Can Ed Sheeran inspire you to be Suffolk’s next great music superstar?
PUBLISHED: 08:04 18 December 2019 | UPDATED: 10:27 18 December 2019
Youngsters are being given the chance to work with the talent scout who spotted Ed Sheeran as part of a new education programme run by the borough council and its Made in Suffolk exhibition at Christchurch Mansion.
The organisers of the Ed Sheeran: Made in Suffolk exhibition have invited schools to take part in an exciting Education Programme - with a song-writing workshop featuring Ian Johnson.
Museums manager James Steward said: "The exhibition, which follows Ed's journey from Suffolk schoolboy to global stardom, is on until May 3 so we want to encourage teachers to bring their students and colleagues to Christchurch Mansion's Wolsey Art Gallery or to download the teachers' resources pack for use anywhere in the world."
Made in Suffolk offers teachers and students of all ages a valuable insight into signing, song-writing, art, photography, identity and sense of place. All of these themes are covered in this intimate and unique exhibition.
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Ipswich council has joined forces with One sixth form college and the University Suffolk to offer not only teacher-led sessions but also some exclusive workshops for post-16 students.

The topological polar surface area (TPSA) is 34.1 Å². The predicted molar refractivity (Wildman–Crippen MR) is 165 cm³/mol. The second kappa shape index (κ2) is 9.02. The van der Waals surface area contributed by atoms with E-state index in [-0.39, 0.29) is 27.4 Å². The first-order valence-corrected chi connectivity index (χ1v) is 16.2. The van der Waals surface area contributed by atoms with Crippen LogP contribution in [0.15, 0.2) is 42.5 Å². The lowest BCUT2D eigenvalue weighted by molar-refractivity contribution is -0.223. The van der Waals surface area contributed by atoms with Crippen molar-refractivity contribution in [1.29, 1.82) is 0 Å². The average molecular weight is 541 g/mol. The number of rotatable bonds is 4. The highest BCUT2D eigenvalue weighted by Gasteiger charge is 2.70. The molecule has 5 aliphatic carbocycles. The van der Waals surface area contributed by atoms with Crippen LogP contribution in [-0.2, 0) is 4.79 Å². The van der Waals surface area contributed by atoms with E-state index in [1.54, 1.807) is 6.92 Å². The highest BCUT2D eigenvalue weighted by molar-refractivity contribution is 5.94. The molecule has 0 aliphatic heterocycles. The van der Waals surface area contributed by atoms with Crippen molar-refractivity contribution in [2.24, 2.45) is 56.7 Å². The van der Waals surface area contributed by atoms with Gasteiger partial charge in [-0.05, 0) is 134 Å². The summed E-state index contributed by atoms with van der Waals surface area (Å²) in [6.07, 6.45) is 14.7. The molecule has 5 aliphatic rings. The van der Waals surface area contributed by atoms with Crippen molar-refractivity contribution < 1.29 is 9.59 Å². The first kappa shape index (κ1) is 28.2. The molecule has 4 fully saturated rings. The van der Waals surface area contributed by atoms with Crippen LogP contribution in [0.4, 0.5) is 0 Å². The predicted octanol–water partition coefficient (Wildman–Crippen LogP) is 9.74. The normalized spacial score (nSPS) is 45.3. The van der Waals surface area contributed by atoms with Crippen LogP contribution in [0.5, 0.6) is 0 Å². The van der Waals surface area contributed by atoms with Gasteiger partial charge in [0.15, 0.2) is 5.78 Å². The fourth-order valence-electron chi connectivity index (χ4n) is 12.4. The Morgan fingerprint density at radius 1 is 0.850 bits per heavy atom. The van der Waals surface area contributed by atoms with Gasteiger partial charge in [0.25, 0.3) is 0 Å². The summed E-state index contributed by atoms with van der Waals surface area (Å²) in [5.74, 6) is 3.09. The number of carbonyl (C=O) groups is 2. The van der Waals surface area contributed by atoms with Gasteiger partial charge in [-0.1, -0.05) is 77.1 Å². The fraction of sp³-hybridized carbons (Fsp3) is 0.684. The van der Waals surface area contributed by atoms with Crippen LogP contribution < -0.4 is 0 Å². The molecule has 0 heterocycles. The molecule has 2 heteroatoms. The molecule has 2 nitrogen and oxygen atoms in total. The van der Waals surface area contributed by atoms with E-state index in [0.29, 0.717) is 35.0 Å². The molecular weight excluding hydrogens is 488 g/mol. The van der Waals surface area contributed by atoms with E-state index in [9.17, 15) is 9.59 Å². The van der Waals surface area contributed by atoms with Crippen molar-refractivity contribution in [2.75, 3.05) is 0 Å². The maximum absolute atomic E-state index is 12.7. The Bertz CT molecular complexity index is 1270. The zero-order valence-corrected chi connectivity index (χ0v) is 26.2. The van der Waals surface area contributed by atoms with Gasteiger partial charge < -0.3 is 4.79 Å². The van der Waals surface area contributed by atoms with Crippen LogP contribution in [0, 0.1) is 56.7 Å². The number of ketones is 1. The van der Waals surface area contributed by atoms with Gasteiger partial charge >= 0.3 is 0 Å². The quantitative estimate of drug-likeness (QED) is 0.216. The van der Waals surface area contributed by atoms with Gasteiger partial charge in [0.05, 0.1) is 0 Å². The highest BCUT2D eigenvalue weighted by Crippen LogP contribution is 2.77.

The take-up of these has been very high but organisers say there are still spaces on the song-writing workshop being led by Mr Johnson, the musician who "discovered" Ed Sheeran after listening to him at a Norwich concert. He then spoke to Ed's parents and helped him on the road to stardom.
The song-writing session, which will take place at the exhibition and One, is being co-ordinated by One's art leader Emma Connolly, who said: "This is an amazing opportunity to attend an exclusive session led by one of the key figures behind the Ed Sheeran story."
Mr Johnson is head of artistic development at Access Creative College and has known Ed since he was 16. He will be taking part in the education programme along with artist Colin Davidson and photographer Mark Surridge. Their work is a highlight of the exhibition.
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